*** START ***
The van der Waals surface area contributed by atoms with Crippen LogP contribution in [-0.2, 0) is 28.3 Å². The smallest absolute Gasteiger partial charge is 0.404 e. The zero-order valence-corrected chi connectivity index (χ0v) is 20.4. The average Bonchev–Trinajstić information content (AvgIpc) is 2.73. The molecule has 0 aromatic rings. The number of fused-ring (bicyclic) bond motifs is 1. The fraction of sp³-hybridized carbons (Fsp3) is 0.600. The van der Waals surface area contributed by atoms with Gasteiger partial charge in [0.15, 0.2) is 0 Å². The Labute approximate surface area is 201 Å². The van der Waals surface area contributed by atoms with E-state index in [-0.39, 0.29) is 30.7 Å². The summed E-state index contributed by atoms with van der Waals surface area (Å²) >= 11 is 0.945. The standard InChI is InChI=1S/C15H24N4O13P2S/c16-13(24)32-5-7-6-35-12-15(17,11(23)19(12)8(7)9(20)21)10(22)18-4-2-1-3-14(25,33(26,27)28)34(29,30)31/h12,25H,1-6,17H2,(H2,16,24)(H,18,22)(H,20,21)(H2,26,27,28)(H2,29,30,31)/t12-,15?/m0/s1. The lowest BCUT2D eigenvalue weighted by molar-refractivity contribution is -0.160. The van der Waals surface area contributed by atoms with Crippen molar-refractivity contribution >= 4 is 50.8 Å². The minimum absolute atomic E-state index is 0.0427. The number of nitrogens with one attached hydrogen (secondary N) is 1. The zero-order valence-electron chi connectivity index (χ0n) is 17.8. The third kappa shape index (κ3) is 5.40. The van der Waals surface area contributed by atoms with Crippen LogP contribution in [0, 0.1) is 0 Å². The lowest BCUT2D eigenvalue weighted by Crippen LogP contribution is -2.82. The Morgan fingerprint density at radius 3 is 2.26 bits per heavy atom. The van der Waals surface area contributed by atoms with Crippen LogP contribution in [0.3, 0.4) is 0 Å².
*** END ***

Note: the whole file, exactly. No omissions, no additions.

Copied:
The van der Waals surface area contributed by atoms with Crippen LogP contribution in [-0.2, 0) is 28.3 Å². The smallest absolute Gasteiger partial charge is 0.404 e. The zero-order valence-corrected chi connectivity index (χ0v) is 20.4. The average Bonchev–Trinajstić information content (AvgIpc) is 2.73. The molecule has 0 aromatic rings. The number of fused-ring (bicyclic) bond motifs is 1. The fraction of sp³-hybridized carbons (Fsp3) is 0.600. The van der Waals surface area contributed by atoms with Gasteiger partial charge in [0.15, 0.2) is 0 Å². The Labute approximate surface area is 201 Å². The van der Waals surface area contributed by atoms with E-state index in [-0.39, 0.29) is 30.7 Å². The summed E-state index contributed by atoms with van der Waals surface area (Å²) >= 11 is 0.945. The standard InChI is InChI=1S/C15H24N4O13P2S/c16-13(24)32-5-7-6-35-12-15(17,11(23)19(12)8(7)9(20)21)10(22)18-4-2-1-3-14(25,33(26,27)28)34(29,30)31/h12,25H,1-6,17H2,(H2,16,24)(H,18,22)(H,20,21)(H2,26,27,28)(H2,29,30,31)/t12-,15?/m0/s1. The lowest BCUT2D eigenvalue weighted by molar-refractivity contribution is -0.160. The van der Waals surface area contributed by atoms with Crippen molar-refractivity contribution >= 4 is 50.8 Å². The minimum absolute atomic E-state index is 0.0427. The number of nitrogens with one attached hydrogen (secondary N) is 1. The zero-order valence-electron chi connectivity index (χ0n) is 17.8. The third kappa shape index (κ3) is 5.40. The van der Waals surface area contributed by atoms with Crippen LogP contribution in [0, 0.1) is 0 Å². The lowest BCUT2D eigenvalue weighted by Crippen LogP contribution is -2.82. The Morgan fingerprint density at radius 3 is 2.26 bits per heavy atom. The van der Waals surface area contributed by atoms with Crippen LogP contribution in [0.3, 0.4) is 0 Å².